This is a webpage I have always wanted to create to help warn folks about buying bootleg or knockoff Pokemon products. What is a bootleg or knockoff Pokemon product? Well it's basically when a product, such as a game or toy is created by someone without the permission of Nintendo or the creators of Pokemon and is sold for profit. I myself have been the victim of knockoffs before; I bought some Pokemon figurines from a variety store without knowning better. Some knockoffs are ok in quality, but most are very poorly made.

This page will list various knockoff products that exist to help you differentiate between an authentic Nintendo product and a fake. Knockoffs are bad because the creators of them are stealing money from Pokemon and hurting their image by selling cheap products, so don't support them. Most knockoff products are sold on eBay and in Chinatown in your city, so be careful! The sad thing is, parents are the ones who fall for this scam the most, so be sure to inform them if you want a certain Pokemon toy to make sure they are buying the real deal.


Pokemon figurines

From first sight, this set of figurines looks pretty good, right? I mean, there are official pictures from the anime on the package, so it must be real, right? Wrong! The most obvious tip off is that Pokemon is referred to as Pocket Monsters, a frequently used term by bootleg products. These figurines also have a sub-standard paint job and where is the Nintendo "Seal of Approval"? Besides, the package looks nothing like something Nintendo would put out. The figurine of Meowth also looks nothing like him, a key give away that these are knockoffs.Pokemon figurines

These toys look a bit better than the ones above, but they too are knockoffs. For one, the shade of colors are off; a key indicator that Nintendo had nothing to do with these figurines. The figures also look out of shape; Nintendo would never let such shoddy products see the day of light.Pokemon figurines

These toys fit the traits of the bootlegs above: the figurines look deformed and Ash looks like the ape from Monkey Ball (or Monkey Balls as Tommy Tallerico calls it from Reviews on the Run; god bless your childish sense of humor). The biggest clue is that they are probably missing a Nintendo copyright symbol on their foot or back.Pokemon figurines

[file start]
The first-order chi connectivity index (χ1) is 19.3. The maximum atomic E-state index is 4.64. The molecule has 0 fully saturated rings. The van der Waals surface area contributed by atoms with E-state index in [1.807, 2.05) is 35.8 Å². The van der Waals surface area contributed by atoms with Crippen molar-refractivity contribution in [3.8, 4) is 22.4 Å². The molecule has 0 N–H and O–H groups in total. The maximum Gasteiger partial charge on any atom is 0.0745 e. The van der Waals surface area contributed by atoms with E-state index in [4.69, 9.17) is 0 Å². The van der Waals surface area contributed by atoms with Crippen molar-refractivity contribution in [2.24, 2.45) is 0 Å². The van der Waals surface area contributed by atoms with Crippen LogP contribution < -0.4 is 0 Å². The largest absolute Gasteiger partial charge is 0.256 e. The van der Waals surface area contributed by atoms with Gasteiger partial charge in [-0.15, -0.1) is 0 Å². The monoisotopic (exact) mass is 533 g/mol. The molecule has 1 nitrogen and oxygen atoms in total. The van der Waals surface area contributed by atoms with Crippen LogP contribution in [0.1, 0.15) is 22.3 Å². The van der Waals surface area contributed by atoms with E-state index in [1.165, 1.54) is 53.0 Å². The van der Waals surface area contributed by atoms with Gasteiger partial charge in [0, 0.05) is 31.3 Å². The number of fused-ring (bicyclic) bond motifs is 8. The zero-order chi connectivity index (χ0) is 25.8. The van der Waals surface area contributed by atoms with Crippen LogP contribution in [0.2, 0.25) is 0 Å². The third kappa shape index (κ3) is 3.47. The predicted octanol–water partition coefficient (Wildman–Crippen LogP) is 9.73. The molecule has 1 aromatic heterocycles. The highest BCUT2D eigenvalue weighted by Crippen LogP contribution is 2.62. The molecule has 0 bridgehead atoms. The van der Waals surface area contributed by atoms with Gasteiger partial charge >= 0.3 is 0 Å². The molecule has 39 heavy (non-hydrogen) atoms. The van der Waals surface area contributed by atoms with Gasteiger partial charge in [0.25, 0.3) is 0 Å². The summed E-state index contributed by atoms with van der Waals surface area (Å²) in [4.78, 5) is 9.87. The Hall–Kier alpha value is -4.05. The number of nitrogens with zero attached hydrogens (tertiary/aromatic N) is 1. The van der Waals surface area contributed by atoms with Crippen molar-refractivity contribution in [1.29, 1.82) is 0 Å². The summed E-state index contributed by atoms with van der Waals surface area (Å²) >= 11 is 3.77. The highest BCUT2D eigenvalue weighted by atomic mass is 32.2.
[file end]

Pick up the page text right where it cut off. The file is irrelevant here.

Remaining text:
The biggest tip offs to them being fakes are that Brock is painted with eyes; I mean surely Nintendo would know better than to make Brock with eyes and Gary Oak and Misty are doing the same pose, a sign that the bootleg creators got lazy and used the same base mold.Pokemon figurines

Who painted this set, a 3 year old? Seriously, if you couldn't tell they were fake from looking at the shoody paint job, you need to get a better glasses prescription. Use some common sense people because Nintendo would never let this hit store shelves if they cared about their reputation for putting out quality products (excluding the Virtual Boy; everyone makes mistakes).Pokemon figurines

Well isn't this cute? Fake Pokemon figurines based on the characters from Pokemon Gold/Silver. This set is actually pretty good, but the only problem is that they are being sold on eBay, which is a big tip off. The best bet to getting authentic Pokemon products is to buy from the official Pokemon store,

How to spot a fake

  1. Figures are badly deformedThe paint job is poorly done
  2. No Nintendo copyright on the bottom or back of the figure
  3. The package says Pocket Monsters, not Pokemon
  4. Be wary when purchasing from eBay

Handheld Systems

Pikaciu vs Dino

The article above was in an April Fools edition of Electronic Gaming Monthly, so I'm pretty sure it's a joke, but it shows you how anyone can make up a convincing picture and sell something fake on eBay.